C2C 2011: Day Thirteen

24th June 2011 – Ennerdale Br. to St. Bees – 15.7 miles

I write this in the pub in St. Bees – so the job’s done, holiday complete, I’ve tramped from one coast of England to the other; about 200 miles and 35,000 feet of ascent in thirteen fabulous days. They may not all have seemed fabulous at the time, but they were! St. Bees, like Robin Hood’s Bay has a shop where they provide free rose-tinted glasses for all coast to coasters!

I’ve had pretty good weather on the whole – only one day of total rain and several without any at all.

I had another good night’s sleep. It seems that early on in the walk I was struggling, even when there weren’t bells and macerators to contend with, but the last few nights have been much better and I seem to have weathered little issues like noisy birds better than I would have done at the start. Maybe that’s an indication that I was more relaxed later in the walk, and more able to unconsciously switch off at night.

The Cloggers B&B is a tiny place; it reminded me of East View in Keld which I used when I crossed in 2006 – it has two twin bedrooms and a shared guest bathroom. The owners have their own bedroom and bathroom and a downstairs lounge. It’s tiny. However, it’s very friendly and you get the idea they’d do anything to make your stay easier.

When I arrived last night there was a little emergency in full flow. Mister had decided to fix a drip in the guest bathroom and it had all gone horribly wrong; he’d had to go off to Whitehaven to get parts to fix the problem – so they weren’t ready for me when I arrived at 15:30. They were very apologetic and asked me to come back in 30 minutes. When I came back it still wasn’t fixed, so I was allowed to use their bathroom while Mister tried to fix the other.

All part of staying in B&Bs I think.

Breakfast is at 08:00; no option and all guests eat at the same time. But it’s well cooked and the bacon was excellent. I left feeling quite refreshed and satisfied.

The weather forecast was for a good day, turning to showers in late afternoon, by which time I’d be done and dusted I hoped. So the overtrousers stayed in the luggage today and I started in baselayer and shirt with the Paramo in the day pack. I also went with the Salomon Missions today instead of the Inov-8s – the fact that they’ve started to fall to bits and aren’t waterproof anymore somewhat removes their purpose. So I thought I’d rather have the better sole support in the Missions. Besides I wasn’t expecting to have to need waterproof boots today.

As I stepped out of the porch of the Cloggers it started raining. I kid you not. I swore royally…. at which point it stopped. Just like that, as if someone had fixed a leak. I breathed a sigh of relief and looking west I could see the sky was mostly blue with fluffy white clouds. Looking east it was dark and menacing with huge black clouds and all the tops covered. So at least today I was walking into the good weather.

Blue clouds in the west - the way I'm going....

Blue clouds in the west – the way I’m going….

... and grim and grey in the east

… and grim and grey in the east

The other guests in the Cloggers were an Aussie couple (I checked) doing the first half to Kirkby Stephen – we left together and I wished them good luck with the weather and to remember to turn left up Loft Beck!

I had what looked like a pretty easy day ahead, one big(ish) climb and then a bimble along the coast path. I headed out of Ennerdale and followed the narrow path that runs beside the road, uphill towards the circle of stones at Kinniside. The path is very overgrown and the hedge brushes you on either side. The hedge was filled with tiny flies, so as I brushed past the flies would lift off and I’d end up walking in to them.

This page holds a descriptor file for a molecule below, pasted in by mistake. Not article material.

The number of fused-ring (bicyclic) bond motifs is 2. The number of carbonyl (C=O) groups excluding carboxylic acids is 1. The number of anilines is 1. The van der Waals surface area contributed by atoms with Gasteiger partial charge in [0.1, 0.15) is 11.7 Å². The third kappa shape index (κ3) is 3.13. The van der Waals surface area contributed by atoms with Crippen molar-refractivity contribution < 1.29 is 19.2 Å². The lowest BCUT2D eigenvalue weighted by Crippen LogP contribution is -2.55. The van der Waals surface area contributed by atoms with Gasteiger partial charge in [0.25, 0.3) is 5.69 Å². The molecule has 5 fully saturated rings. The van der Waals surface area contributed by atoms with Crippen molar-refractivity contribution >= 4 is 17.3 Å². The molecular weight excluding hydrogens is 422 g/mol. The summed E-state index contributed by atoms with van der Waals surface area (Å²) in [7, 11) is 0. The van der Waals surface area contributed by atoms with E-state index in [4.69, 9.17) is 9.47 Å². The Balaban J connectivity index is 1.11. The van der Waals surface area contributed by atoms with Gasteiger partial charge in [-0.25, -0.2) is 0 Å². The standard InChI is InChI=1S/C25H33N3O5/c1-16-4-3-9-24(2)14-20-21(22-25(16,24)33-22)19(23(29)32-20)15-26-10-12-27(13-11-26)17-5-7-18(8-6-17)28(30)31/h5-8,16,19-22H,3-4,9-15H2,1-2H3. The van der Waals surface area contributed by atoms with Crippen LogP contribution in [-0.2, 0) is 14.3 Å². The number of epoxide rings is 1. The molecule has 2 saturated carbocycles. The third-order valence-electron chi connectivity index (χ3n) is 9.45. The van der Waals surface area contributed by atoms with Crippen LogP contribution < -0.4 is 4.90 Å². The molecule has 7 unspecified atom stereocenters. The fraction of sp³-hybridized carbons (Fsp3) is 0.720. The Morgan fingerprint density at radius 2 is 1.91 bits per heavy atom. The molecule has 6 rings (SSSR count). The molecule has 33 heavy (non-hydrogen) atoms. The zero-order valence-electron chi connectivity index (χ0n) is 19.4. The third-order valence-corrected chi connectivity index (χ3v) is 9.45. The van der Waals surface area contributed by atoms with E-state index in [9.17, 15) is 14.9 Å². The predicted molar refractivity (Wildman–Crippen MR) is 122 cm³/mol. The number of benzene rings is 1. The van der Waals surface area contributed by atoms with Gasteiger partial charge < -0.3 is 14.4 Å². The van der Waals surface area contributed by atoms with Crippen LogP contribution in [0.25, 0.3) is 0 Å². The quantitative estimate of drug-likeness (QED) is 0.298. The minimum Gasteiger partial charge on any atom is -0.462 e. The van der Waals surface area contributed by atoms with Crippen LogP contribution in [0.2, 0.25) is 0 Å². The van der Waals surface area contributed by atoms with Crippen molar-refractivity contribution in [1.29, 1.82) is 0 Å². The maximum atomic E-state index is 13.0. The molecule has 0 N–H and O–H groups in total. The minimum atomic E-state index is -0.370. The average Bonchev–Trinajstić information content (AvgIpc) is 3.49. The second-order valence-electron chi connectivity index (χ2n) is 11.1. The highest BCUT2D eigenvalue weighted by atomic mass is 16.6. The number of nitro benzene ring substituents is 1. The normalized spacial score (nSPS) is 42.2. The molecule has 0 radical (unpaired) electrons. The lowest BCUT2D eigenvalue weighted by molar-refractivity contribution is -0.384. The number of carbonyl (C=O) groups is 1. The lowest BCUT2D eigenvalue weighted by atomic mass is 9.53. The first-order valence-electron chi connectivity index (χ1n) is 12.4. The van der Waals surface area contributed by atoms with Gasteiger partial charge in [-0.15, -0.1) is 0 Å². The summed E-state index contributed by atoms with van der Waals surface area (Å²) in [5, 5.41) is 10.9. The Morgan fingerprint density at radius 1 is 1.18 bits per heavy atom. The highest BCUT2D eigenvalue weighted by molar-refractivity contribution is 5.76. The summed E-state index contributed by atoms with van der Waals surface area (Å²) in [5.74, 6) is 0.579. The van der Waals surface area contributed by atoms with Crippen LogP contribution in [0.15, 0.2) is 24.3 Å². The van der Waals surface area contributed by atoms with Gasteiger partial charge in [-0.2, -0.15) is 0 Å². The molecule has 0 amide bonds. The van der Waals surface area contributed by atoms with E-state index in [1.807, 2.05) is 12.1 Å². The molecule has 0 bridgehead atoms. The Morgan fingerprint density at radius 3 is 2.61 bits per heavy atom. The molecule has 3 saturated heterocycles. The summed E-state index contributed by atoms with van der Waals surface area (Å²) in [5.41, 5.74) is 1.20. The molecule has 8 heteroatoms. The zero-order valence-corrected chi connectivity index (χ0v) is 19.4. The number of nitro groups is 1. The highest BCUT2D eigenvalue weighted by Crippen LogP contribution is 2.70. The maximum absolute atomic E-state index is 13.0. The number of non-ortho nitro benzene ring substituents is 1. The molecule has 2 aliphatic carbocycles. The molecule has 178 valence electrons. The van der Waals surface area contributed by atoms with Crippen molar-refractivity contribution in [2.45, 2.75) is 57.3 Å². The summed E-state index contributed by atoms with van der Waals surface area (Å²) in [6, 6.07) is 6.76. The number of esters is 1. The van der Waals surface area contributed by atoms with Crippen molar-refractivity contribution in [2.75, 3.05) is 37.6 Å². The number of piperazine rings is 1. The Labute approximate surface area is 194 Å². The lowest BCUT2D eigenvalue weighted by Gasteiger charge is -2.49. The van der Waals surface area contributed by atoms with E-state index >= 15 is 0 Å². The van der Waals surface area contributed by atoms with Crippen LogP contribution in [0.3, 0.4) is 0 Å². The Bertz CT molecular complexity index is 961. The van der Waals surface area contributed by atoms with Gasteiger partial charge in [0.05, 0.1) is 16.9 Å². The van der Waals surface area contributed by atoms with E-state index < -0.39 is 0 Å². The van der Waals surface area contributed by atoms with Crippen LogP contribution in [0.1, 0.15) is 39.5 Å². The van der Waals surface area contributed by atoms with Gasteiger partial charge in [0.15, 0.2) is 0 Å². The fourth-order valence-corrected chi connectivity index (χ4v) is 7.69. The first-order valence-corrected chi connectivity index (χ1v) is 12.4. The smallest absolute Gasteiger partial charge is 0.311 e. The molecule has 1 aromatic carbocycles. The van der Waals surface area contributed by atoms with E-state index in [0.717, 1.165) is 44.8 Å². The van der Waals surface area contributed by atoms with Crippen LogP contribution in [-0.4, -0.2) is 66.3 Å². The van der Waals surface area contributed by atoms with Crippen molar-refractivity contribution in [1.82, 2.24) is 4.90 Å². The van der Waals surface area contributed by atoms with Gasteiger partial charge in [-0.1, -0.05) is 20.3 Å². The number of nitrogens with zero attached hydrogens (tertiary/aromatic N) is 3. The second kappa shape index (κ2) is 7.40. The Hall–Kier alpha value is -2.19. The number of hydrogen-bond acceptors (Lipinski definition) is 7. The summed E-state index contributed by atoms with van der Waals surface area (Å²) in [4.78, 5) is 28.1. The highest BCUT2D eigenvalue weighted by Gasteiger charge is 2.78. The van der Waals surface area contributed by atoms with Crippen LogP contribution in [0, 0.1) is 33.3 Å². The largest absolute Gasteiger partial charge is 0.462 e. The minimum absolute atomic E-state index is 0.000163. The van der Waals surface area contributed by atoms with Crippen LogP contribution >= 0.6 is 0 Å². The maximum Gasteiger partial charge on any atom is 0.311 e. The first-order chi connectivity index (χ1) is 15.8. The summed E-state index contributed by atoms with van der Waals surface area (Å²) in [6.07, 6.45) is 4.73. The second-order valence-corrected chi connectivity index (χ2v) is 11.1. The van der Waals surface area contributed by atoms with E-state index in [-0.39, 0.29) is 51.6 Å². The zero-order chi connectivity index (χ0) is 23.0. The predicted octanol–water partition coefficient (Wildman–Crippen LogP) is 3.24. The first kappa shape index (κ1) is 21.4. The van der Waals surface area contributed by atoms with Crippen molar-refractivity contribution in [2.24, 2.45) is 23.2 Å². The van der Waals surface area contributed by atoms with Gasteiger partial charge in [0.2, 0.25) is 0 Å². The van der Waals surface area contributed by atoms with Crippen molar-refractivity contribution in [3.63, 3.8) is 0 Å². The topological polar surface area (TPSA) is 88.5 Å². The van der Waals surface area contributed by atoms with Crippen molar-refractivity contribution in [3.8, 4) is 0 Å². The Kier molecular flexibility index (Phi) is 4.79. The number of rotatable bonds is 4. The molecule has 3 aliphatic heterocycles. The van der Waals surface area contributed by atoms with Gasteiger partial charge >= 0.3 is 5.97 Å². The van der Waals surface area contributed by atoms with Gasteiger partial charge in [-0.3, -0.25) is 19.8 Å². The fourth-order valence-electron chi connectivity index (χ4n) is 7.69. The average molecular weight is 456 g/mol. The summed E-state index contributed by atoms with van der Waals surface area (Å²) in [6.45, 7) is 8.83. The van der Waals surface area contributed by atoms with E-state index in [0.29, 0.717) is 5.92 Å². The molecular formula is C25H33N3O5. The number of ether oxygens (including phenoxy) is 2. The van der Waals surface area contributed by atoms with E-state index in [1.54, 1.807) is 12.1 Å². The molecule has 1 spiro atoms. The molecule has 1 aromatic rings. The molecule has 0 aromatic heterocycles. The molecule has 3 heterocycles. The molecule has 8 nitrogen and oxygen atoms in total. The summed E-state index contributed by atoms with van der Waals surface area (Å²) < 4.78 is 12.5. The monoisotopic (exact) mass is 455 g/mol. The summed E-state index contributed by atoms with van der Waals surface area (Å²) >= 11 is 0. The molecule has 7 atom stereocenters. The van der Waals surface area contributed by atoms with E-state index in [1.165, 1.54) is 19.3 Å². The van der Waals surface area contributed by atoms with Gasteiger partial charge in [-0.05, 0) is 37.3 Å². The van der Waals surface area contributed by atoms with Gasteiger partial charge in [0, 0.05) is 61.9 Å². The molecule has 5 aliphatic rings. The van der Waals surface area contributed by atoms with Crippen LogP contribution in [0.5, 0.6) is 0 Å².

I needn’t have bothered with breakfast – I must have inhaled about 1/2 a pound of fly over that 1/2 a mile. They were so small that they got in my eyes and hair and stick to my shirt and sweaty face. As soon as I could I rejoined the road, I’d rather take my chances with the cars than with the flies.

A fly-infested path beside the road out of Ennerdale Bridge

A fly-infested path beside the road out of Ennerdale Bridge

At Kinniside I dropped down into Nannycatch and followed the river through the lovely valley. It has very steep sides and I knew I would have to be climbing out of it shortly. All too soon, or so it seemed, I reached the exit point and started the ascent up the grassy flank of Raven Crag. Talk about steep – it’s a short, sharp incline which plays havoc with the knees on the way down and tortures the lungs and calves on the way up.

Entering Nannycatch

Entering Nannycatch

The lovely path through Nannycatch

The lovely path through Nannycatch

The lovely path through Nannycatch

The lovely path through Nannycatch

Steep climb up Raven Crag - see the steps kicked into the grass?

Steep climb up Raven Crag – see the steps kicked into the grass?

I took it really slowly, no one around to snigger at me, although I had my usual fantasy while climbing a steep hill. I imagine that I’m being watched, covertly, by two men, probably retired, with very little to do but watch the folk climbing the hill opposite their retirement home. To pass the time they gamble on how often people will stop on the way up and how soon the next stop will be. “He’ll stop within 20 paces” “No, I think he’ll stop within 10β€³.

The fantasy comes unbidden as I climb and I try my best to ensure the man with the longer count wins. Invariably he doesn’t though πŸ™‚

I must have stopped 10 times on the way up – it’s very steep and I kept slipping on the moist grass. I eventually reached the ladder stile that gives onto to the forest road and although the steep section was over I knew there was still a fair way to go until the summit.

The lower sections of Dent Fell still look denuded, with lots of forestry felling over the past few years. But as you climb, the scene becomes classic moorland hilltop.

I met a guy at the summit, admiring the view and resting from his huge pack. He said he was rewalking the C2C after 30 years. “In fact”, he said, “I set out 30 years ago to the day”. Even the weather was the same he said, but the forest had grown up a bit and the signage was a bit better.